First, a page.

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Clin Neurophysiol. 2011 Dec;122(12):2418-25. doi: 10.1016/j.clinph.2011.05.001. Epub 2011 Jun 8.

Electrophysiological traces of visuomotor learning and their renormalization after sleep.

Author information

1
Department of Psychiatry, University of Wisconsin-Madison, Madison, WI 53719, USA.

Abstract

OBJECTIVE:

Adapting movements to a visual rotation involves the activation of right posterior parietal areas. Further performance improvement requires an increase of slow wave activity in subsequent sleep in the same areas. Here we ascertained whether a post-learning trace is present in wake EEG and whether such a trace is influenced by sleep slow waves.

METHODS:

In two separate sessions, we recorded high-density EEG in 17 healthy subjects before and after a visuomotor rotation task, which was performed both before and after sleep. High-density EEG was recorded also during sleep. One session aimed to suppress sleep slow waves, while the other session served as a control.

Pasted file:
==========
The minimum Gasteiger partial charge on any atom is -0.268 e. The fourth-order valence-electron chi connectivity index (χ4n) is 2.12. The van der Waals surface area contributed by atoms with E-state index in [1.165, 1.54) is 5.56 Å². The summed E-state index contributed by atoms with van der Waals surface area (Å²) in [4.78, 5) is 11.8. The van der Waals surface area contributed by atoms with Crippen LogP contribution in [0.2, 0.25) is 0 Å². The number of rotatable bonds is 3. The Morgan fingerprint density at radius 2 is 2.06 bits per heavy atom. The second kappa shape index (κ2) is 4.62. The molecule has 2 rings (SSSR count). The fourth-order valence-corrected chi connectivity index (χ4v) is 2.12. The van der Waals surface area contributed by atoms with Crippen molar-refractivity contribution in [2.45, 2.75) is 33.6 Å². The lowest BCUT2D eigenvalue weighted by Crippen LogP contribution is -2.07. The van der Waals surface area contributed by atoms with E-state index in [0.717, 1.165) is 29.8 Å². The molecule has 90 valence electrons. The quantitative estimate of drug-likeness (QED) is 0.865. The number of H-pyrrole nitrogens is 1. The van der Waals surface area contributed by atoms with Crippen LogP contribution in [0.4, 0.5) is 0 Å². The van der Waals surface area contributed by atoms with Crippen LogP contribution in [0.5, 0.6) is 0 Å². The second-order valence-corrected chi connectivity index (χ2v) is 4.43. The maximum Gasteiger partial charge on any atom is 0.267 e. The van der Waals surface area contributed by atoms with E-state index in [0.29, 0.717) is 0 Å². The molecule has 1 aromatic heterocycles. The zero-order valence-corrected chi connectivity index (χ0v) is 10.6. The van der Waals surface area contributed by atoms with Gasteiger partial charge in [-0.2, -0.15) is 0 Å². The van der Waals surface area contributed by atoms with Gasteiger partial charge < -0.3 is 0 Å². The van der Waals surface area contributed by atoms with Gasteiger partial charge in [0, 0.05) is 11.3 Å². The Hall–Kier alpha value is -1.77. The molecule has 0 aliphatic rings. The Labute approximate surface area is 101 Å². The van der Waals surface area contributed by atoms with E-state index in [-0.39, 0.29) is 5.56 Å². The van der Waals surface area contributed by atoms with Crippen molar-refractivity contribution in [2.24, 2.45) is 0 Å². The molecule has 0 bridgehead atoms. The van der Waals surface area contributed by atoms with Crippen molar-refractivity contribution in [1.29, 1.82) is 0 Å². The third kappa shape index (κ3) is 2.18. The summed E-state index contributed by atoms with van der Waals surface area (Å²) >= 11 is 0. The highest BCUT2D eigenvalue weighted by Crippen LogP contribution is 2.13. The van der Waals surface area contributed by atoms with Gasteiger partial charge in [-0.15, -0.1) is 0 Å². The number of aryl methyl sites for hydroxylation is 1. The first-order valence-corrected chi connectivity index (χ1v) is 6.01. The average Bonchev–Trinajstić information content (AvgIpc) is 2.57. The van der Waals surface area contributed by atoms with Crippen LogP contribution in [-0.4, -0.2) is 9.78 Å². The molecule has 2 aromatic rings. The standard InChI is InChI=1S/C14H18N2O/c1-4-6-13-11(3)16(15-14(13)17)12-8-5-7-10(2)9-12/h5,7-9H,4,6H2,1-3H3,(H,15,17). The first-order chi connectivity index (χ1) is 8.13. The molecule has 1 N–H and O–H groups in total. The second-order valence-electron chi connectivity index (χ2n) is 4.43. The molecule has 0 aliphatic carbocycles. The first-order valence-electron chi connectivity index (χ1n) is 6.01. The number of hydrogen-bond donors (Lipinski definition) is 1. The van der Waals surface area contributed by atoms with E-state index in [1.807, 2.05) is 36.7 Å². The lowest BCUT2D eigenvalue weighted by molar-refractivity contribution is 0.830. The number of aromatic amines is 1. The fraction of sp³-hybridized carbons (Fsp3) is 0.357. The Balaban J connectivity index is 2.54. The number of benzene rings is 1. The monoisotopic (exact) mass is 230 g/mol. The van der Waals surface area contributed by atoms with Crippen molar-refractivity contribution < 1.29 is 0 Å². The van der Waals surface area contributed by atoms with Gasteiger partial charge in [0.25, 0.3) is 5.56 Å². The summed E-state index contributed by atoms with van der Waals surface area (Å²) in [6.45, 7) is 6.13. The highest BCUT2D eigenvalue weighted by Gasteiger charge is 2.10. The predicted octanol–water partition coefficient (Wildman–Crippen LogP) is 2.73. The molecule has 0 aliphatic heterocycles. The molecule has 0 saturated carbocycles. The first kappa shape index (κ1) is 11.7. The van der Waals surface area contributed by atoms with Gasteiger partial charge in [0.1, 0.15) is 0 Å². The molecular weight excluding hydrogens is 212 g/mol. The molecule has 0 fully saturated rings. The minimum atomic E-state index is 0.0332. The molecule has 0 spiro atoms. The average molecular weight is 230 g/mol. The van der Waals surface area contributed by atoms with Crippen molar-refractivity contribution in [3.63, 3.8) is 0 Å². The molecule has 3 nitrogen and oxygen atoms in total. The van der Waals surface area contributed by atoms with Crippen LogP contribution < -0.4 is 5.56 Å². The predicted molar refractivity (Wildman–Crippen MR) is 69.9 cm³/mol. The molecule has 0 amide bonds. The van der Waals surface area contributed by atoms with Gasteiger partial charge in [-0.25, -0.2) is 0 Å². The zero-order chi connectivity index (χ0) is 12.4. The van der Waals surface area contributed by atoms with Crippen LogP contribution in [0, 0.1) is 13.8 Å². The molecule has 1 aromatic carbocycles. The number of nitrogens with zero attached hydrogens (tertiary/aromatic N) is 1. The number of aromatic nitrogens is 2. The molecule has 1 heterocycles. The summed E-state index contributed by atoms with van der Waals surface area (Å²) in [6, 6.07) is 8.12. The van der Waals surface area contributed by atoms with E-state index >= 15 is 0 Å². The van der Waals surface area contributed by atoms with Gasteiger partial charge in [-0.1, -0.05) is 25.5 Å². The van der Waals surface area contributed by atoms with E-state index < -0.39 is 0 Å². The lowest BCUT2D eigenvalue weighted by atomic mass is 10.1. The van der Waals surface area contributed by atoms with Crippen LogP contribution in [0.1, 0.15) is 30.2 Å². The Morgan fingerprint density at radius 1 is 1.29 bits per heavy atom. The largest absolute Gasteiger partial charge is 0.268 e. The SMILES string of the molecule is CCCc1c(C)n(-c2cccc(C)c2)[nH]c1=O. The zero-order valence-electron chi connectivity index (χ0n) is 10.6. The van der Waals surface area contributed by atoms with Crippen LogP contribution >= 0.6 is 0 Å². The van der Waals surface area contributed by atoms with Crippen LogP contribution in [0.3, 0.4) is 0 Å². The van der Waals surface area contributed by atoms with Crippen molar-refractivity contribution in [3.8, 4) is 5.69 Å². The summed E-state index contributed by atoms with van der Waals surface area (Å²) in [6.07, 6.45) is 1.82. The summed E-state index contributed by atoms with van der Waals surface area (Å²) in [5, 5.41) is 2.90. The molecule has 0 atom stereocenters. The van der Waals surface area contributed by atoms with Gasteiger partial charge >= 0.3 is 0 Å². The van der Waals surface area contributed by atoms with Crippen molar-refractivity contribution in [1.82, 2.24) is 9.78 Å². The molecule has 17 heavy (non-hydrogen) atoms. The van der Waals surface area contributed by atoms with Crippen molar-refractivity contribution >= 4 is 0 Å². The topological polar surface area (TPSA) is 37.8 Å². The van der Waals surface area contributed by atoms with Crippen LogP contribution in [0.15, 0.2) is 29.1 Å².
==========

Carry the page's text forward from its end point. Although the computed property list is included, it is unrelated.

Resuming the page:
RESULTS:

After learning, we found a trace in the eyes-open wake EEG as a local, parietal decrease in alpha power. After the control night, this trace returned to baseline levels, but it failed to do so after slow wave deprivation. The overnight change of the trace correlated with the dissipation of low frequency (<8 Hz) NREM sleep activity only in the control session.

CONCLUSIONS:

Visuomotor learning leaves a trace in the wake EEG alpha power that appears to be renormalized by sleep slow waves.

SIGNIFICANCE:

These findings link visuomotor learning to regional changes in wake EEG and sleep homeostasis.

PMID:
21652261
PMCID:
PMC3191313
DOI:
10.1016/j.clinph.2011.05.001
[Indexed for MEDLINE]
Free PMC Article

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